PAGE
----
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Newsroom Alert


Doug Pierce

Newsroom Alert provides you with the latest updates in First Amendment and other legal issues related to news gathering and reporting, including reviews of recent state and federal court decisions.  Some of the many topics include libel, copyright, privacy, and access to records and meetings.

Doug Pierce is a Partner at King & Ballow. He also serves as General Counsel for the Tennessee Association of Broadcasters and President of the Tennessee Coalition for Open Government.  He is a frequent writer on legal issues related to newsroom topics; he co-authors portions of the Media Law Resource Center’s annual 50 state surveys for Libel and Privacy.

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Private university’s police department deemed a public office

Tuesday, 23 June 2015 12:18


The issue before the Supreme Court of Ohio was whether a university’s police department was a public office for the purpose of Ohio’s Public Records Act. Despite the fact the university is a private school, the Court found that the private university’s police department was providing a core function of government, the enforcement of laws, which constitutes a public office.


Copyright Act preempts state law privacy claims

Tuesday, 16 June 2015 09:34


A former professional wrestler sued the group of sports television networks known collectively as ESPN in a Missouri state court for their re-telecast of his wrestling performances.  The wrestler claimed that ESPN failed to obtain his consent to the use of his identity, likeness, name, nick name, or personality to depict him in any way.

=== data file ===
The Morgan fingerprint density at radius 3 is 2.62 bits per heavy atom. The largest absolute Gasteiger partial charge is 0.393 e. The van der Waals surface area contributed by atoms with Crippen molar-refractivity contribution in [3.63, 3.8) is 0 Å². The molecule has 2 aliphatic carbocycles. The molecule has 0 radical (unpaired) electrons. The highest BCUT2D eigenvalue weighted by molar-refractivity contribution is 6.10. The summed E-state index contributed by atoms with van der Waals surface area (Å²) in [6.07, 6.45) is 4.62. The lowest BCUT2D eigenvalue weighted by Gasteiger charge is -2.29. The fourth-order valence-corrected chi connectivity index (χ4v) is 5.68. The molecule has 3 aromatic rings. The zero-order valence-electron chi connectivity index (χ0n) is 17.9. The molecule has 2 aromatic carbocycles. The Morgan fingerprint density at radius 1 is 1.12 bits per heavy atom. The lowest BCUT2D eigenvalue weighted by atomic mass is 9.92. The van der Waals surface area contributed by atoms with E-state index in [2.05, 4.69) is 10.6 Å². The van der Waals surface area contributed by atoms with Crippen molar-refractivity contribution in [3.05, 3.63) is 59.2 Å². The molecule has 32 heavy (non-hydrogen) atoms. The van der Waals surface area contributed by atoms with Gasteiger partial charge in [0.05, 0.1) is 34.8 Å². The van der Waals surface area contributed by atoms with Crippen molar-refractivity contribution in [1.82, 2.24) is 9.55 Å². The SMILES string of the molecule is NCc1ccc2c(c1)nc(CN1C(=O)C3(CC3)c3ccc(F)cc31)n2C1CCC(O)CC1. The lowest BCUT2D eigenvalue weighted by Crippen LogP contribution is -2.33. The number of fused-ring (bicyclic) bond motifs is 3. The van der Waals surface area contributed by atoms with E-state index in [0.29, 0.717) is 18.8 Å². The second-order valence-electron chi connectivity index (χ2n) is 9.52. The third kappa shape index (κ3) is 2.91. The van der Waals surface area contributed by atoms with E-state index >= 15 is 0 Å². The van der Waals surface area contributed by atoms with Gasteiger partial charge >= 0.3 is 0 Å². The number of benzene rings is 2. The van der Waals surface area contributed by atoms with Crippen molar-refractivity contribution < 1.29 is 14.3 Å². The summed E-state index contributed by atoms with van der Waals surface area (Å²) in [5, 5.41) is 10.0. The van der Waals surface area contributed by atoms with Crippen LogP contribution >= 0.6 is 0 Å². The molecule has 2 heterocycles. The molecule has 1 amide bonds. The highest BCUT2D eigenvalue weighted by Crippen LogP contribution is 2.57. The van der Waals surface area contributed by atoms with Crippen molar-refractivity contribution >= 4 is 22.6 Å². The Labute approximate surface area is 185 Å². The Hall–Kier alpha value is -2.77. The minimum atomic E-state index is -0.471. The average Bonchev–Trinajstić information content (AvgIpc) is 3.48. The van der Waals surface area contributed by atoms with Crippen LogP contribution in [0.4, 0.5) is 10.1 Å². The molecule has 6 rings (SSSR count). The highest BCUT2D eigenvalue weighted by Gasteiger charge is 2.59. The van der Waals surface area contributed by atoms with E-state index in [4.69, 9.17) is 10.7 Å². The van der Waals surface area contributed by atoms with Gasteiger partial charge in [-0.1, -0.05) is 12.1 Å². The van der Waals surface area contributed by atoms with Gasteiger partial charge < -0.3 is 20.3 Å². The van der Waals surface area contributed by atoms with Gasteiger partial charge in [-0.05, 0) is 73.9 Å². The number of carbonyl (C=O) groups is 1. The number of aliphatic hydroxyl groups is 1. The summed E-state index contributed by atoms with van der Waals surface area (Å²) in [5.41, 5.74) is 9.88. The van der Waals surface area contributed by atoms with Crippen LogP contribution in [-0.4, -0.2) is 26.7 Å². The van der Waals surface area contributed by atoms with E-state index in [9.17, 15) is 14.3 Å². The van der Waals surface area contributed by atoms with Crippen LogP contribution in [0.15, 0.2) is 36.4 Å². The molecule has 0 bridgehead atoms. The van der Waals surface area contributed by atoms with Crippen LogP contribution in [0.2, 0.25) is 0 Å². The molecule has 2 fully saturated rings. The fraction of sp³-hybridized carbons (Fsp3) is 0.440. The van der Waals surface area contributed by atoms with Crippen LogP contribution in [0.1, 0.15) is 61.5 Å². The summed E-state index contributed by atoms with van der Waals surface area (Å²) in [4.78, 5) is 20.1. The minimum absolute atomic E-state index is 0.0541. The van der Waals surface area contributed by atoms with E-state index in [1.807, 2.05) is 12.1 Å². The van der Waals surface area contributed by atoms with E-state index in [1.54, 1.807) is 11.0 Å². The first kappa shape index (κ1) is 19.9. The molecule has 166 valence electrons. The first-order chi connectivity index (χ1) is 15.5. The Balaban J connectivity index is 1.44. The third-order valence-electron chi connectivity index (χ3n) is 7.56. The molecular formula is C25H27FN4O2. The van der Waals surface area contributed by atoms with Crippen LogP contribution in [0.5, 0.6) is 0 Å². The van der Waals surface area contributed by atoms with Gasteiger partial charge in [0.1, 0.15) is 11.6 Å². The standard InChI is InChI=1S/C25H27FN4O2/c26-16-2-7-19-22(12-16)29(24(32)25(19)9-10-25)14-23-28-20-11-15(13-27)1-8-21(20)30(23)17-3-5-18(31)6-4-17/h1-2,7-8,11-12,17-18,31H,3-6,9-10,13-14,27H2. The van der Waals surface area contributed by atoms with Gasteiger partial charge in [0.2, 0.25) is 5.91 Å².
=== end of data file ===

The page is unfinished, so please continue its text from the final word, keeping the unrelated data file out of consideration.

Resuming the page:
Defamation case dismissed when subject was not named

Tuesday, 09 June 2015 08:02


Allegations of sexual assault led to a published headline and accompanying news article, which a college professor alleges defamed him. Due to the general description of the alleged wrongdoer, an Illinois appellate court affirmed the dismissal of the professor’s defamation complaint.


Hyperlink does not constitute republication of defamation

Monday, 01 June 2015 14:17


A U.S. District Court in Florida has determined a news article including a hyperlink to another article found to contain defamatory content did not constitute republication of the defamatory content, and accordingly, the publisher of the article containing the hyperlink was not liable for defamation.


Reporting on matter of public concern cannot support defamation claim if the defamation is only implicit

Tuesday, 26 May 2015 08:41


An economics professor was quoted in a New York Times article as saying slavery “was not so bad -- you pick cotton and sing songs.” The article, titled “Rand Paul's Mixed Inheritance,” was about libertarianism. It also quoted the professor as saying Woolworth's had the right to exclude blacks from its lunch counters because “no one is compelled to associate with people against their will.”


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